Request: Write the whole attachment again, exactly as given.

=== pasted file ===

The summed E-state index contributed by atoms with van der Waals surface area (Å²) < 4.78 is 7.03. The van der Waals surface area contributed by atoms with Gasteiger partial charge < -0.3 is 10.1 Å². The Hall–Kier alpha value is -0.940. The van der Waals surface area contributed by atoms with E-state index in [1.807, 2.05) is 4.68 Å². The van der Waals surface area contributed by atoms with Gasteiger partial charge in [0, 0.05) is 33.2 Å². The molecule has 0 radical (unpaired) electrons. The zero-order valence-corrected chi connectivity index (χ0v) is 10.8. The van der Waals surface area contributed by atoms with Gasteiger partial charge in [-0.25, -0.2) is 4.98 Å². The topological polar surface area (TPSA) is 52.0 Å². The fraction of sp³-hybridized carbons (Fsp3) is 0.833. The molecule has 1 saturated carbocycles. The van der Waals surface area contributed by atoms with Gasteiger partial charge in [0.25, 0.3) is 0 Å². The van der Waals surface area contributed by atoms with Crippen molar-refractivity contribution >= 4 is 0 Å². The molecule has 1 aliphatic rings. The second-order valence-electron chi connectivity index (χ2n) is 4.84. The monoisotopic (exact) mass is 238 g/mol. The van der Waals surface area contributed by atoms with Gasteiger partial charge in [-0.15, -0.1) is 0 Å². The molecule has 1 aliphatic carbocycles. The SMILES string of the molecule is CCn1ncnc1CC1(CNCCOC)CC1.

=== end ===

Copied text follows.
The summed E-state index contributed by atoms with van der Waals surface area (Å²) < 4.78 is 7.03. The van der Waals surface area contributed by atoms with Gasteiger partial charge < -0.3 is 10.1 Å². The Hall–Kier alpha value is -0.940. The van der Waals surface area contributed by atoms with E-state index in [1.807, 2.05) is 4.68 Å². The van der Waals surface area contributed by atoms with Gasteiger partial charge in [0, 0.05) is 33.2 Å². The molecule has 0 radical (unpaired) electrons. The zero-order valence-corrected chi connectivity index (χ0v) is 10.8. The van der Waals surface area contributed by atoms with Gasteiger partial charge in [-0.25, -0.2) is 4.98 Å². The topological polar surface area (TPSA) is 52.0 Å². The fraction of sp³-hybridized carbons (Fsp3) is 0.833. The molecule has 1 saturated carbocycles. The van der Waals surface area contributed by atoms with Gasteiger partial charge in [0.25, 0.3) is 0 Å². The van der Waals surface area contributed by atoms with Crippen molar-refractivity contribution >= 4 is 0 Å². The molecule has 1 aliphatic rings. The second-order valence-electron chi connectivity index (χ2n) is 4.84. The monoisotopic (exact) mass is 238 g/mol. The van der Waals surface area contributed by atoms with Gasteiger partial charge in [-0.15, -0.1) is 0 Å². The molecule has 1 aliphatic carbocycles. The SMILES string of the molecule is CCn1ncnc1CC1(CNCCOC)CC1.